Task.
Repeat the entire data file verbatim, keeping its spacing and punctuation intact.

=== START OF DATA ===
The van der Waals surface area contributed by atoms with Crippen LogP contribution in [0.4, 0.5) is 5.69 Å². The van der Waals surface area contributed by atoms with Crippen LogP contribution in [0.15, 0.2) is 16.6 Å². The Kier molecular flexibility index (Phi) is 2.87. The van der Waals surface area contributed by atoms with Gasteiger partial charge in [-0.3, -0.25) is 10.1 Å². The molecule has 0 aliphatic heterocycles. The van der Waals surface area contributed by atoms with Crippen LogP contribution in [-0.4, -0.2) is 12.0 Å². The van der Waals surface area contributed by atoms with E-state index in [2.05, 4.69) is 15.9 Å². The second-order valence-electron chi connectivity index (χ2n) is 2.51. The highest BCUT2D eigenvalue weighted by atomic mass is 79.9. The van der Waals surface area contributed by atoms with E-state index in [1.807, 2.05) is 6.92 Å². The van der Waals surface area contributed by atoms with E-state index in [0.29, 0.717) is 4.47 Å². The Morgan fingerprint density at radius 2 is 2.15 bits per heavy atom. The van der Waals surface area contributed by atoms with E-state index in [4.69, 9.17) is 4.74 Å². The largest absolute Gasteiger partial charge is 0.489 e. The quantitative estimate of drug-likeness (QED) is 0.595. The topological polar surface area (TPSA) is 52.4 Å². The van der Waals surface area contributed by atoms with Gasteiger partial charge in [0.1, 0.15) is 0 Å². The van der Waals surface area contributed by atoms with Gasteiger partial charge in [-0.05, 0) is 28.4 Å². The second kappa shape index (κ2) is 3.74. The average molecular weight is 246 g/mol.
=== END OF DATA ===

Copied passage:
The van der Waals surface area contributed by atoms with Crippen LogP contribution in [0.4, 0.5) is 5.69 Å². The van der Waals surface area contributed by atoms with Crippen LogP contribution in [0.15, 0.2) is 16.6 Å². The Kier molecular flexibility index (Phi) is 2.87. The van der Waals surface area contributed by atoms with Gasteiger partial charge in [-0.3, -0.25) is 10.1 Å². The molecule has 0 aliphatic heterocycles. The van der Waals surface area contributed by atoms with Crippen LogP contribution in [-0.4, -0.2) is 12.0 Å². The van der Waals surface area contributed by atoms with E-state index in [2.05, 4.69) is 15.9 Å². The second-order valence-electron chi connectivity index (χ2n) is 2.51. The highest BCUT2D eigenvalue weighted by atomic mass is 79.9. The van der Waals surface area contributed by atoms with E-state index in [1.807, 2.05) is 6.92 Å². The van der Waals surface area contributed by atoms with E-state index in [0.29, 0.717) is 4.47 Å². The Morgan fingerprint density at radius 2 is 2.15 bits per heavy atom. The van der Waals surface area contributed by atoms with E-state index in [4.69, 9.17) is 4.74 Å². The largest absolute Gasteiger partial charge is 0.489 e. The quantitative estimate of drug-likeness (QED) is 0.595. The topological polar surface area (TPSA) is 52.4 Å². The van der Waals surface area contributed by atoms with Gasteiger partial charge in [0.1, 0.15) is 0 Å². The van der Waals surface area contributed by atoms with Gasteiger partial charge in [-0.05, 0) is 28.4 Å². The second kappa shape index (κ2) is 3.74. The average molecular weight is 246 g/mol.